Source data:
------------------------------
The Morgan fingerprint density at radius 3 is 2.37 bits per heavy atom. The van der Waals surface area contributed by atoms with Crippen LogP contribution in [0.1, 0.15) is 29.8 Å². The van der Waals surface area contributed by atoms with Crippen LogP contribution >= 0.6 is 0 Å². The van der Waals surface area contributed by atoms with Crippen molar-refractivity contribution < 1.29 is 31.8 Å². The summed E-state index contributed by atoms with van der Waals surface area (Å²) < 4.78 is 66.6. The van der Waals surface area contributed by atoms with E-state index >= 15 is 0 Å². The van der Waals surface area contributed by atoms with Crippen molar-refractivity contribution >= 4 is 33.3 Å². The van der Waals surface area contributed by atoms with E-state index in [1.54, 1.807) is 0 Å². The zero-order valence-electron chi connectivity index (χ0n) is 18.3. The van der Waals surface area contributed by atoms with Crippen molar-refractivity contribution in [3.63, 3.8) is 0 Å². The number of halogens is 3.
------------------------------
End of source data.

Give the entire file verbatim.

The Morgan fingerprint density at radius 3 is 2.37 bits per heavy atom. The van der Waals surface area contributed by atoms with Crippen LogP contribution in [0.1, 0.15) is 29.8 Å². The van der Waals surface area contributed by atoms with Crippen LogP contribution >= 0.6 is 0 Å². The van der Waals surface area contributed by atoms with Crippen molar-refractivity contribution < 1.29 is 31.8 Å². The summed E-state index contributed by atoms with van der Waals surface area (Å²) < 4.78 is 66.6. The van der Waals surface area contributed by atoms with E-state index >= 15 is 0 Å². The van der Waals surface area contributed by atoms with Crippen molar-refractivity contribution >= 4 is 33.3 Å². The van der Waals surface area contributed by atoms with E-state index in [1.54, 1.807) is 0 Å². The zero-order valence-electron chi connectivity index (χ0n) is 18.3. The van der Waals surface area contributed by atoms with Crippen molar-refractivity contribution in [3.63, 3.8) is 0 Å². The number of halogens is 3.